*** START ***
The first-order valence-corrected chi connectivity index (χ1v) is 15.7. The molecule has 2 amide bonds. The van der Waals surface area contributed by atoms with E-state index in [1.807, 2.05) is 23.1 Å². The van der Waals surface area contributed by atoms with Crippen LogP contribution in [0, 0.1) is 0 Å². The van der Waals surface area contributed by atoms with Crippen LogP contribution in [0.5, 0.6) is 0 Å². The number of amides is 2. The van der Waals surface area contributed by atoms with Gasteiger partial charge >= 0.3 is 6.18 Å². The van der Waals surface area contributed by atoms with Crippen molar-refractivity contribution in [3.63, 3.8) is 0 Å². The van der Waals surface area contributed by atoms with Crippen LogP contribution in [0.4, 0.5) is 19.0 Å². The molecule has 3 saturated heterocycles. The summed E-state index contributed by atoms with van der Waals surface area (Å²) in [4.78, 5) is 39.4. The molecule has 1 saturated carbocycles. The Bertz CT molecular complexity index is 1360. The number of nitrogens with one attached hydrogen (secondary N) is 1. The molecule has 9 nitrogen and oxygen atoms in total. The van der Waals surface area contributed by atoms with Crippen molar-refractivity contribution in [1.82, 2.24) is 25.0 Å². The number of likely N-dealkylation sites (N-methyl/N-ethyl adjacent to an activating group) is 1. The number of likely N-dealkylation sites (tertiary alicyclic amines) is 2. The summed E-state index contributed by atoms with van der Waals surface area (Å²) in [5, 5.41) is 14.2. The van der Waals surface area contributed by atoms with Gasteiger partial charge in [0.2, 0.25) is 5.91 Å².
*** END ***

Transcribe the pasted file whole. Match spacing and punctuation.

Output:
The first-order valence-corrected chi connectivity index (χ1v) is 15.7. The molecule has 2 amide bonds. The van der Waals surface area contributed by atoms with E-state index in [1.807, 2.05) is 23.1 Å². The van der Waals surface area contributed by atoms with Crippen LogP contribution in [0, 0.1) is 0 Å². The van der Waals surface area contributed by atoms with Crippen LogP contribution in [0.5, 0.6) is 0 Å². The number of amides is 2. The van der Waals surface area contributed by atoms with Gasteiger partial charge >= 0.3 is 6.18 Å². The van der Waals surface area contributed by atoms with Crippen molar-refractivity contribution in [3.63, 3.8) is 0 Å². The van der Waals surface area contributed by atoms with Crippen LogP contribution in [0.4, 0.5) is 19.0 Å². The molecule has 3 saturated heterocycles. The summed E-state index contributed by atoms with van der Waals surface area (Å²) in [4.78, 5) is 39.4. The molecule has 1 saturated carbocycles. The Bertz CT molecular complexity index is 1360. The number of nitrogens with one attached hydrogen (secondary N) is 1. The molecule has 9 nitrogen and oxygen atoms in total. The van der Waals surface area contributed by atoms with Crippen molar-refractivity contribution in [1.82, 2.24) is 25.0 Å². The number of likely N-dealkylation sites (N-methyl/N-ethyl adjacent to an activating group) is 1. The number of likely N-dealkylation sites (tertiary alicyclic amines) is 2. The summed E-state index contributed by atoms with van der Waals surface area (Å²) in [5, 5.41) is 14.2. The van der Waals surface area contributed by atoms with Gasteiger partial charge in [0.2, 0.25) is 5.91 Å².